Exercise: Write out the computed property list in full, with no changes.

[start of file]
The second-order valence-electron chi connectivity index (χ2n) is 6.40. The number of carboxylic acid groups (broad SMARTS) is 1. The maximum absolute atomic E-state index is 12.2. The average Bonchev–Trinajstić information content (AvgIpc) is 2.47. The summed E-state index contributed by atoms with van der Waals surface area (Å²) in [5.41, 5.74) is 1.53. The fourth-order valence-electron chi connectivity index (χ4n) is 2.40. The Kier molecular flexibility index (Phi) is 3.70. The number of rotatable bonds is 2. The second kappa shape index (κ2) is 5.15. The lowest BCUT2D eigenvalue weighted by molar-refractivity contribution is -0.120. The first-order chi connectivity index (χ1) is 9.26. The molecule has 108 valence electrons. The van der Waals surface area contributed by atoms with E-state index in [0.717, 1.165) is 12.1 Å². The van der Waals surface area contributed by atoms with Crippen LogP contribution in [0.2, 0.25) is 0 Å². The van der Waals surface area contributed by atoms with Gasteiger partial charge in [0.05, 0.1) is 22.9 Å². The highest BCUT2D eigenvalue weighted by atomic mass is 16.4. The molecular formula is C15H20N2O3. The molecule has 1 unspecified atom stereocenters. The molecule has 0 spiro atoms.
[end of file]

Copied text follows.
The second-order valence-electron chi connectivity index (χ2n) is 6.40. The number of carboxylic acid groups (broad SMARTS) is 1. The maximum absolute atomic E-state index is 12.2. The average Bonchev–Trinajstić information content (AvgIpc) is 2.47. The summed E-state index contributed by atoms with van der Waals surface area (Å²) in [5.41, 5.74) is 1.53. The fourth-order valence-electron chi connectivity index (χ4n) is 2.40. The Kier molecular flexibility index (Phi) is 3.70. The number of rotatable bonds is 2. The second kappa shape index (κ2) is 5.15. The lowest BCUT2D eigenvalue weighted by molar-refractivity contribution is -0.120. The first-order chi connectivity index (χ1) is 9.26. The molecule has 108 valence electrons. The van der Waals surface area contributed by atoms with E-state index in [0.717, 1.165) is 12.1 Å². The van der Waals surface area contributed by atoms with Crippen LogP contribution in [0.2, 0.25) is 0 Å². The van der Waals surface area contributed by atoms with Gasteiger partial charge in [0.05, 0.1) is 22.9 Å². The highest BCUT2D eigenvalue weighted by atomic mass is 16.4. The molecular formula is C15H20N2O3. The molecule has 1 unspecified atom stereocenters. The molecule has 0 spiro atoms.